What We Learned From the UN Women’s Mentoring Program in Cairo
In September we had the privilege of working with UN Women as it launched its first formal leadership development mentoring program in Cairo, Egypt. Participants from the Ivory Coast, Egypt, Uganda, Moldova, Albania, Liberia, South Africa, Rwanda, New Delhi, Istanbul, Santo Domingo, Panama, Brussels, Copenhagen and Geneva joined us for the mentoring kickoff training.
UN Women mentees volunteered for this global initiative for a variety of reasons: They were looking to invest in their own development and take their leadership to the next level. They wanted career guidance. And they wanted candid, safe feedback. These were the things they worked on — things that would really matter!
Like other mentees we’ve worked with, this team came to mentoring with the very same concerns and questions. They wondered:
- Will I be worthy of a senior leader’s time?
- Will I be able to accomplish enough during their mentoring timetable to make the investment valuable?
- Will I feel comfortable and be able to build trust with a leader I don’t know?
- Will the feedback I receive be confidential and useful?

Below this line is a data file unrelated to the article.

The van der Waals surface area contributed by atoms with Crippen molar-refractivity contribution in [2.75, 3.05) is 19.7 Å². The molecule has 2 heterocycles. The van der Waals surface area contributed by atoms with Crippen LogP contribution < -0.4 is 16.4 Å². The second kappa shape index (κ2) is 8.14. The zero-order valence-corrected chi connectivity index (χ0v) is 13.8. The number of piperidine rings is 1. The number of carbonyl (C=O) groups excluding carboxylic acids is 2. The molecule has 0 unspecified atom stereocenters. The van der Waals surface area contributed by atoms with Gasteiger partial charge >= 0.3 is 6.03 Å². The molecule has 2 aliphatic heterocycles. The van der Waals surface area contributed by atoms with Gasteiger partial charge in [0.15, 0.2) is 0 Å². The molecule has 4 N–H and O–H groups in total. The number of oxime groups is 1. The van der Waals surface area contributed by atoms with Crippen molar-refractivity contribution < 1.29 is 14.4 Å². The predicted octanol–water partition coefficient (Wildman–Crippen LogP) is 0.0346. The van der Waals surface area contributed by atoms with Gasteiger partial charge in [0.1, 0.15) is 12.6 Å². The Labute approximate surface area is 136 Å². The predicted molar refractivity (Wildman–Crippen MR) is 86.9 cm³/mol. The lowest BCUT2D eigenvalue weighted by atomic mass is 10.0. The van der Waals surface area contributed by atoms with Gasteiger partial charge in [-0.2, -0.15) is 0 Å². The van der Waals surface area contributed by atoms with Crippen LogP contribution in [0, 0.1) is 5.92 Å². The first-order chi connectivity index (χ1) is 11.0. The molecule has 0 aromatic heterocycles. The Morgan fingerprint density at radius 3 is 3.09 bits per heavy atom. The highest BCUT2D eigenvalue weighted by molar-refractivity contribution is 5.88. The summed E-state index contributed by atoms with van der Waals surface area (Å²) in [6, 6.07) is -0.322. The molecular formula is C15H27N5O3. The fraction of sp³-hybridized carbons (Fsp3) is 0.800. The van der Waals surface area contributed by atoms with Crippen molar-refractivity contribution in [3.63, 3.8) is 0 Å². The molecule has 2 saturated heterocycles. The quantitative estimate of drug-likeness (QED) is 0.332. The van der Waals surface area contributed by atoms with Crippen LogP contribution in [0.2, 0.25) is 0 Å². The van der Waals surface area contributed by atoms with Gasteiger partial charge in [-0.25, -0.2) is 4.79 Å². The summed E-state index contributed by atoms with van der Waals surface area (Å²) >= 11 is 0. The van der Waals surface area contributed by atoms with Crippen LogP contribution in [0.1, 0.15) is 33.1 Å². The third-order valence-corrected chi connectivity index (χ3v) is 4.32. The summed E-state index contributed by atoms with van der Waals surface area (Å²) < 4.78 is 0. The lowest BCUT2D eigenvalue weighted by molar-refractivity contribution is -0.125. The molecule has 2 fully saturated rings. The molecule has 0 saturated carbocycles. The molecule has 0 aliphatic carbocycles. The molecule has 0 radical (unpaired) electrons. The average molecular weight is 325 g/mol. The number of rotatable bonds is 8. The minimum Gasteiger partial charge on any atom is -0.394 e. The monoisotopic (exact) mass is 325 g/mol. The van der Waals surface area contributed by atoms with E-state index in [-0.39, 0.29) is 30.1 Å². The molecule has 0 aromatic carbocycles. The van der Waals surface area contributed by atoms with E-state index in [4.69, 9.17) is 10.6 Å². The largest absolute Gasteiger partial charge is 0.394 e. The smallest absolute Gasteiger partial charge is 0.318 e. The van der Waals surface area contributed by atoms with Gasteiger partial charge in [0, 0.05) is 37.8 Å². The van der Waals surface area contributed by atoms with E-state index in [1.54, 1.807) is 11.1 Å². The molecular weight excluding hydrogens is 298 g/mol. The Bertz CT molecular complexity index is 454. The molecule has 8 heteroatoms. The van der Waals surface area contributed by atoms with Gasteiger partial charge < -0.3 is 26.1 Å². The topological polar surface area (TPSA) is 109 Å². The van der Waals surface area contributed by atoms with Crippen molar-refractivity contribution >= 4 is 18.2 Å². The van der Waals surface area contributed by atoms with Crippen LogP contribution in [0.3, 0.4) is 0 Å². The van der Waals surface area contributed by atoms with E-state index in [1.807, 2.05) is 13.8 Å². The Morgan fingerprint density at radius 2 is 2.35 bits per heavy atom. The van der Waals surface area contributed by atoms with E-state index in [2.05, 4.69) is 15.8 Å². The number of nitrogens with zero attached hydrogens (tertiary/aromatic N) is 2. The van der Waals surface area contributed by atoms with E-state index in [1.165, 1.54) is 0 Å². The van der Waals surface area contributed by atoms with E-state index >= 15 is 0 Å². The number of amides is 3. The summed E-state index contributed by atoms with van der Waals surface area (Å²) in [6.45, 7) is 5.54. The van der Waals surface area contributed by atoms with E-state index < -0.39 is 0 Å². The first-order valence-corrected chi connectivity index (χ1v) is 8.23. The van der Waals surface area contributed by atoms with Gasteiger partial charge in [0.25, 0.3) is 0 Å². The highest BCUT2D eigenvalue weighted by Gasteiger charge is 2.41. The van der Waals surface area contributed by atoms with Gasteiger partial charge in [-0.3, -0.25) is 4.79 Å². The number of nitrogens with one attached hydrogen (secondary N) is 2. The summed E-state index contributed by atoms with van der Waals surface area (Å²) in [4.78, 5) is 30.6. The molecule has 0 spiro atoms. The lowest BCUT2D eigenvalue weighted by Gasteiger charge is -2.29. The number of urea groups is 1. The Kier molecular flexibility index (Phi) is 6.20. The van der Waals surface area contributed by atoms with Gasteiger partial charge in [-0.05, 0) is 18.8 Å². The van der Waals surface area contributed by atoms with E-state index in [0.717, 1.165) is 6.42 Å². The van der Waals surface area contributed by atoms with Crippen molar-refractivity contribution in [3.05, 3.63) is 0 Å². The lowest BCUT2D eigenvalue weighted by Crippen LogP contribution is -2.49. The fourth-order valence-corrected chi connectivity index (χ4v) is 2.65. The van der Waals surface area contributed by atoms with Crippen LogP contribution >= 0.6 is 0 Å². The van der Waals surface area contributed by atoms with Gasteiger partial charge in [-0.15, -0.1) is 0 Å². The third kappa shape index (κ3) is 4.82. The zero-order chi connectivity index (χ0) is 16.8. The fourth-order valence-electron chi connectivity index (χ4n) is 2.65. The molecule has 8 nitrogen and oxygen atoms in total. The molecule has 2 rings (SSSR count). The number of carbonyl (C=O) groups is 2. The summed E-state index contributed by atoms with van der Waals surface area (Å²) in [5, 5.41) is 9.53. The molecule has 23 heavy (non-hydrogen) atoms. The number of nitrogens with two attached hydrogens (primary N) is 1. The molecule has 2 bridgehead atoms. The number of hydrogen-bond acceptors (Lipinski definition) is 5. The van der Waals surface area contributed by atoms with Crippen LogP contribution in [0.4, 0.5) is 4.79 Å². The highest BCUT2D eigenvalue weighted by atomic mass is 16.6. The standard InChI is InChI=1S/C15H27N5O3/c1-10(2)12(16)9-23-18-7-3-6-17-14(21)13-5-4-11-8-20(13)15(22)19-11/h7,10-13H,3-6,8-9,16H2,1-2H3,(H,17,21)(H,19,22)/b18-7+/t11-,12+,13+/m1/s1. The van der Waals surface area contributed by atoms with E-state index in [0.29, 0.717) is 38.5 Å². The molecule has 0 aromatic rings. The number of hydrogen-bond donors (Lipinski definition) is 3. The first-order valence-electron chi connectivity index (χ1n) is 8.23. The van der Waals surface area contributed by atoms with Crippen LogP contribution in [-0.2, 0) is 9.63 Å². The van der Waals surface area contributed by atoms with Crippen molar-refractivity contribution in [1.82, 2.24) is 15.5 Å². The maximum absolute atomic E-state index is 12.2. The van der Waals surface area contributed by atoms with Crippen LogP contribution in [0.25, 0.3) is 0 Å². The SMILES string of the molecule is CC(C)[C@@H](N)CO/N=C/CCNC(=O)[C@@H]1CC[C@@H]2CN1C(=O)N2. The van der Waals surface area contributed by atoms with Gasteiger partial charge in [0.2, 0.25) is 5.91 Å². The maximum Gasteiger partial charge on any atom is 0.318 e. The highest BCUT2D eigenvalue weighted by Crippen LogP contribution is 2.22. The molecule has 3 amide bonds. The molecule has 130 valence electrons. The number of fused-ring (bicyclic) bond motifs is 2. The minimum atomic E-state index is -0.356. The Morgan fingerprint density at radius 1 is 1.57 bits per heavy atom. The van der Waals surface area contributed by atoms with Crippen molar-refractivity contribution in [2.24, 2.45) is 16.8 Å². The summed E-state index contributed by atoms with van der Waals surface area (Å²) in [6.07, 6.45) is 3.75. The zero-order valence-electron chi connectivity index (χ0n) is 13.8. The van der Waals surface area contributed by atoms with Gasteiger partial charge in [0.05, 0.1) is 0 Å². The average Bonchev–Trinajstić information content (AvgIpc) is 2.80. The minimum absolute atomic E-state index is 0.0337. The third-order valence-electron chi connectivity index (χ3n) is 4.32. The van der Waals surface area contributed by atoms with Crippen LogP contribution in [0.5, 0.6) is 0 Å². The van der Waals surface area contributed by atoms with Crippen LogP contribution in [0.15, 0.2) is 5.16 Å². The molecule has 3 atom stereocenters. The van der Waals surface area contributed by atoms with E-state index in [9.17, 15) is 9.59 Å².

- Will my mentor have time in their demanding schedule to connect with me?
However, we did find some unique challenges for mentoring pairs in third-world countries, especially when trying to connect across time zones. Poor quality Internet service and gaps in time zones can make communication particularly difficult. Even so, mentoring has been value-added for these mentees, who say they appreciate the support provided by mentors and the opportunity mentoring gives them to reflect on themselves, their development and their future.
UN Women is the United Nations entity that promotes gender equality and the empowerment of women. Its Mentoring Program is designed to grow its workforce by giving mentees access to role models, tapping into networks and increasing visibility. It also helps mentors develop key leadership skills, giving them the opportunity to directly support the next generation of UN Women.